The Consumer Financial Protection Bureau today released new proposed rules regarding mortgage origination and loan origination compensation. The proposed changes were made in an effort toward more greater accountability to the mortgage market, the bureau says.
Among the changes: requiring lender to make a no-point, no-fee loan option available, requiring an interest rate reduction when consumers elect to pay upfront points or fees, and implementing additional requirements for loan originators in terms of background checks, training and steering.
“Consumers have a hard time comparing loans when they are dealing with a bewildering array of points and fees,” said CFPB Director Richard Cordray. “We want to provide consumers with clearer options and enable them to choose the loan that they believe is right for them.”
With respect to reverse mortgages, the bureau clarified interpretation of “amount of credit extended” as it related to compensation. The CFPB specifies the “initial principal limit” rather than the “max claim amount” is the interpretation to be used.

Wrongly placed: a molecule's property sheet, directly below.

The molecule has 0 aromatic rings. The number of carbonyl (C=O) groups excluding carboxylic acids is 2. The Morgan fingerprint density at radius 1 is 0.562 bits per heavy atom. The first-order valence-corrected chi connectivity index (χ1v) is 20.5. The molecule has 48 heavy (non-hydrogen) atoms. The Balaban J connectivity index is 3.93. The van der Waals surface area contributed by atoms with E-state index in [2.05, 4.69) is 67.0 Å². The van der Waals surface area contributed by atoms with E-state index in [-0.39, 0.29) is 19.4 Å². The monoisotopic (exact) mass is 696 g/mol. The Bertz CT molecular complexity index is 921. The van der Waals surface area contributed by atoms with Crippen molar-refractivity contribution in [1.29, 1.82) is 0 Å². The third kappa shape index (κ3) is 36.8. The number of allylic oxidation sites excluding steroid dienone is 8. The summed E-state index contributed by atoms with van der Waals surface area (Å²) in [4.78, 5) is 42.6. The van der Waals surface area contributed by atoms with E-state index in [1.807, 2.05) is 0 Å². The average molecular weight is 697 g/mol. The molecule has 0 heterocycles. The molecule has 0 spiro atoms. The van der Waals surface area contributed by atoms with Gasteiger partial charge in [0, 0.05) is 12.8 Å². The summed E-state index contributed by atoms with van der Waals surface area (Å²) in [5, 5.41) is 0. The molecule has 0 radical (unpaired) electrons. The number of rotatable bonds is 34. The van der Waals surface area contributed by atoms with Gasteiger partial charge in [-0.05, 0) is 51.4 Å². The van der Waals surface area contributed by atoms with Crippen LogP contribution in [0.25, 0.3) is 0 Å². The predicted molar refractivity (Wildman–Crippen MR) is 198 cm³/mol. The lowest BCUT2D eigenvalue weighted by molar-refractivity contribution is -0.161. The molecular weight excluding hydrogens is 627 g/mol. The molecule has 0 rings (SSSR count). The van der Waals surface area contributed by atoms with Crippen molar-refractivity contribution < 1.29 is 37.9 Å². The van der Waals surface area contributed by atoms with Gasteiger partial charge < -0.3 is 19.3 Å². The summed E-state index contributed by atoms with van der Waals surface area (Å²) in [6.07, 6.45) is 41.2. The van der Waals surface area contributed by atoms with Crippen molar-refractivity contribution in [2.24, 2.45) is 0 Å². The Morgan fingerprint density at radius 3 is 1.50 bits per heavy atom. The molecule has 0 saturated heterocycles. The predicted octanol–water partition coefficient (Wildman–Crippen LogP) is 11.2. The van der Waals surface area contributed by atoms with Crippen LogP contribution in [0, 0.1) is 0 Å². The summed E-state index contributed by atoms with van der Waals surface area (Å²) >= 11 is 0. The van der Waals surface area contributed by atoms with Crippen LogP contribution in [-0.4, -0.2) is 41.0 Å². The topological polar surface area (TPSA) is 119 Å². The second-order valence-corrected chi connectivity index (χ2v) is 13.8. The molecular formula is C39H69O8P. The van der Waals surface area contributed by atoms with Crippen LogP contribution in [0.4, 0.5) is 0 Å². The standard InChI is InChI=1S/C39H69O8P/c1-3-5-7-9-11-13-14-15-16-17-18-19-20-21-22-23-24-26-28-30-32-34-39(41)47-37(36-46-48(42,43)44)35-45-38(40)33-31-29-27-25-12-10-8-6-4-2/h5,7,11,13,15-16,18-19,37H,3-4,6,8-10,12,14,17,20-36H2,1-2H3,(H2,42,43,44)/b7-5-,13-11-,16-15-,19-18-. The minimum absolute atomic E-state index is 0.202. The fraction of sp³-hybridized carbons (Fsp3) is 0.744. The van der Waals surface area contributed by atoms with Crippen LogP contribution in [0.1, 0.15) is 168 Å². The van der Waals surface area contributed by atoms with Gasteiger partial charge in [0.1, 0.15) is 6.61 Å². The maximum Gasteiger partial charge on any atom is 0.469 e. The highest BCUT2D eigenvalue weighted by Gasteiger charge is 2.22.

Because government-insured reverse mortgages fall under many of their own rules under the Department of Housing and Urban Development and Federal Housing Administration, the industry has asked for reverse mortgage exceptions with many of the rules that are currently being made.
The current rule making is open for comments through October 16, with a final rule expected in January 2013.
Written by Elizabeth Ecker